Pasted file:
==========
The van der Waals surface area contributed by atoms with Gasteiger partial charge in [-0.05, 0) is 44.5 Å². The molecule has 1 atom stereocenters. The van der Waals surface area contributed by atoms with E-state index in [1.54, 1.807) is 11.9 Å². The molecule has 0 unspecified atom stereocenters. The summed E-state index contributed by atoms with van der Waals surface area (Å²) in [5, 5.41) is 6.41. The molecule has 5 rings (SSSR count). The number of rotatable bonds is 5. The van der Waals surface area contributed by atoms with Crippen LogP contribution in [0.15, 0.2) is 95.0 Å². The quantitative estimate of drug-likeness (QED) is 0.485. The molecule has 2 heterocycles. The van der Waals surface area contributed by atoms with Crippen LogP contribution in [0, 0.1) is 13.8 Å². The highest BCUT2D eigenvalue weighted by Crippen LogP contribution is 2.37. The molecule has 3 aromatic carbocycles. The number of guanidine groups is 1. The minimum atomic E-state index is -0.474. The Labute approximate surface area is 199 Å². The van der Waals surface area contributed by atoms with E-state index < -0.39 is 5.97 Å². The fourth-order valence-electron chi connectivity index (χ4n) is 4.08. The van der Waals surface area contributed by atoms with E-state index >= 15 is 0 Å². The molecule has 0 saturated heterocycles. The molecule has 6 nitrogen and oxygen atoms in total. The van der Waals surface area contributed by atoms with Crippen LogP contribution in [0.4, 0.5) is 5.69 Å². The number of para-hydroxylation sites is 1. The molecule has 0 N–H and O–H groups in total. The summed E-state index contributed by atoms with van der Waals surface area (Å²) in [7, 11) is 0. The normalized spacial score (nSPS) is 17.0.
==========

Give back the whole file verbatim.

The van der Waals surface area contributed by atoms with Gasteiger partial charge in [-0.05, 0) is 44.5 Å². The molecule has 1 atom stereocenters. The van der Waals surface area contributed by atoms with E-state index in [1.54, 1.807) is 11.9 Å². The molecule has 0 unspecified atom stereocenters. The summed E-state index contributed by atoms with van der Waals surface area (Å²) in [5, 5.41) is 6.41. The molecule has 5 rings (SSSR count). The number of rotatable bonds is 5. The van der Waals surface area contributed by atoms with Crippen LogP contribution in [0.15, 0.2) is 95.0 Å². The quantitative estimate of drug-likeness (QED) is 0.485. The molecule has 2 heterocycles. The van der Waals surface area contributed by atoms with Crippen LogP contribution in [0, 0.1) is 13.8 Å². The highest BCUT2D eigenvalue weighted by Crippen LogP contribution is 2.37. The molecule has 3 aromatic carbocycles. The number of guanidine groups is 1. The minimum atomic E-state index is -0.474. The Labute approximate surface area is 199 Å². The van der Waals surface area contributed by atoms with E-state index < -0.39 is 5.97 Å². The fourth-order valence-electron chi connectivity index (χ4n) is 4.08. The van der Waals surface area contributed by atoms with E-state index >= 15 is 0 Å². The molecule has 0 saturated heterocycles. The molecule has 6 nitrogen and oxygen atoms in total. The van der Waals surface area contributed by atoms with Crippen LogP contribution in [0.4, 0.5) is 5.69 Å². The number of para-hydroxylation sites is 1. The molecule has 0 N–H and O–H groups in total. The summed E-state index contributed by atoms with van der Waals surface area (Å²) in [7, 11) is 0. The normalized spacial score (nSPS) is 17.0.